I have contacted Sen. Donna Boley, who serves on the West Virginia Senate Education committee. I believe Point Pleasant Register readers would be interested in Senate Bill 420.
(Quoting Sen. Boley):
“A bill was introduced in Senate Education this week, SB 420. I did intensive research because it was about the sharing of student and workforce data. It is called P-20W Longitudinal Data System. On the agenda, it appeared as SB 420. However, much to my dismay, when the bill was brought up, it was Committee Substitute for SB 420. The bill had been changed, so we were not given the original SB 420 but one changed by ‘who knows who.’ It took some time to understand that the purpose of the Committee Substitute was to add Child Care (those in child care centers — say the 3-month old to pre-kindergarten) to those the government will be collecting data and sharing with ‘researchers’ and ‘vendors.’ It’s like pulling teeth to find out who the ‘researchers’ or ‘vendors’ will be.
“One of the things I disliked about the bill is that there is no mention of parental consent or even parental notification of any of this. This was verified by the Counsel for the Department of Education. The bill sets up a system that gathers data that will be on record from the ‘cradle to the grave.’ The State Supreme Court, Workforce Development, Education community and now Child Care are all included. There are approximately 500 child care centers whose enrollment can be anywhere from 20-60 in each Center.”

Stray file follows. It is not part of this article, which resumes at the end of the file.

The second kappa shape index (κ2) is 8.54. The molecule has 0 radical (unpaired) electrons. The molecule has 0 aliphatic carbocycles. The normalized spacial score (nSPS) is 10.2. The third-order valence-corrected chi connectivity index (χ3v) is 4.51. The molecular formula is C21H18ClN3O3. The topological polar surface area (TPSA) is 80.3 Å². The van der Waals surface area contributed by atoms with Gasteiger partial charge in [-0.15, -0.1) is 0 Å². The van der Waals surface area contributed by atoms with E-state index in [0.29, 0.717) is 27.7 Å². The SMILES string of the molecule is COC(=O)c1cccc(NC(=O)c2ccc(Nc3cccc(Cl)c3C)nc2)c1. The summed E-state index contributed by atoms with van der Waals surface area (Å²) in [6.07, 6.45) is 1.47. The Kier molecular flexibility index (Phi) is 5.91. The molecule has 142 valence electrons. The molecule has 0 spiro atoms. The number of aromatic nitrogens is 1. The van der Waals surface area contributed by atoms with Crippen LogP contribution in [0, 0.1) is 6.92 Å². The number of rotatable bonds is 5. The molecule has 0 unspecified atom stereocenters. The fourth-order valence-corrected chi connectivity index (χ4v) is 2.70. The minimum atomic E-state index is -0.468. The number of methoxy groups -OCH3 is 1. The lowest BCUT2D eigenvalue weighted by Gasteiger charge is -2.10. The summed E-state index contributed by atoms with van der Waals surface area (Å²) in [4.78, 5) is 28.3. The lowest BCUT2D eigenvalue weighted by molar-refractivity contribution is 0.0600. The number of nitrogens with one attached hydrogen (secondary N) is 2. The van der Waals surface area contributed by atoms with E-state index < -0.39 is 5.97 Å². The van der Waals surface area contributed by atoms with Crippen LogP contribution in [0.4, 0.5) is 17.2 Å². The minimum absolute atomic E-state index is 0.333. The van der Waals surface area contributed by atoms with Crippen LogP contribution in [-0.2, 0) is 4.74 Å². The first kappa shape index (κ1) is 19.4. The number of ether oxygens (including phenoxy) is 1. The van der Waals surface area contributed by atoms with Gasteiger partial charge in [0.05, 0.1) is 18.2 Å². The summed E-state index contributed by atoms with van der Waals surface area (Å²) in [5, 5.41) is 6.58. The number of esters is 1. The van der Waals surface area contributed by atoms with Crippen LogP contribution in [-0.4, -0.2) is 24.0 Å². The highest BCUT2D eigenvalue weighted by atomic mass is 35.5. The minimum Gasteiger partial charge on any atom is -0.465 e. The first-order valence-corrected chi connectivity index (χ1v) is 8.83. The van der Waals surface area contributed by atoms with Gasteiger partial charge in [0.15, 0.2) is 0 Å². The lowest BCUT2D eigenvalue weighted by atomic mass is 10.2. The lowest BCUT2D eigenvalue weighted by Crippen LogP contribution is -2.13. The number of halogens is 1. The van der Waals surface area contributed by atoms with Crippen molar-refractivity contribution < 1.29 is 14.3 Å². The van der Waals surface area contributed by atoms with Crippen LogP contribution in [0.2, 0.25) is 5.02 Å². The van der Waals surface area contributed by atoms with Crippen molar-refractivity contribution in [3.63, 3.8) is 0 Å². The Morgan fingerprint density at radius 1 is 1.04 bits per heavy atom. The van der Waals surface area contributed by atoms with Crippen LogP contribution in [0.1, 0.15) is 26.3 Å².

This creates a structure through which the government can track citizens throughout their entire lives. It purports adherence to FERPA (the federal student-privacy law). It is meaningless since FERPA was gutted by the Obama administration and now allows practically unlimited sharing of data without parental consent or even knowledge.
I simply am having a hard time understanding why our young children in child care centers have to share information without the parents knowledge or consent. If anyone out there can give me a good reason, I am willing to listen. I understand no other state does this.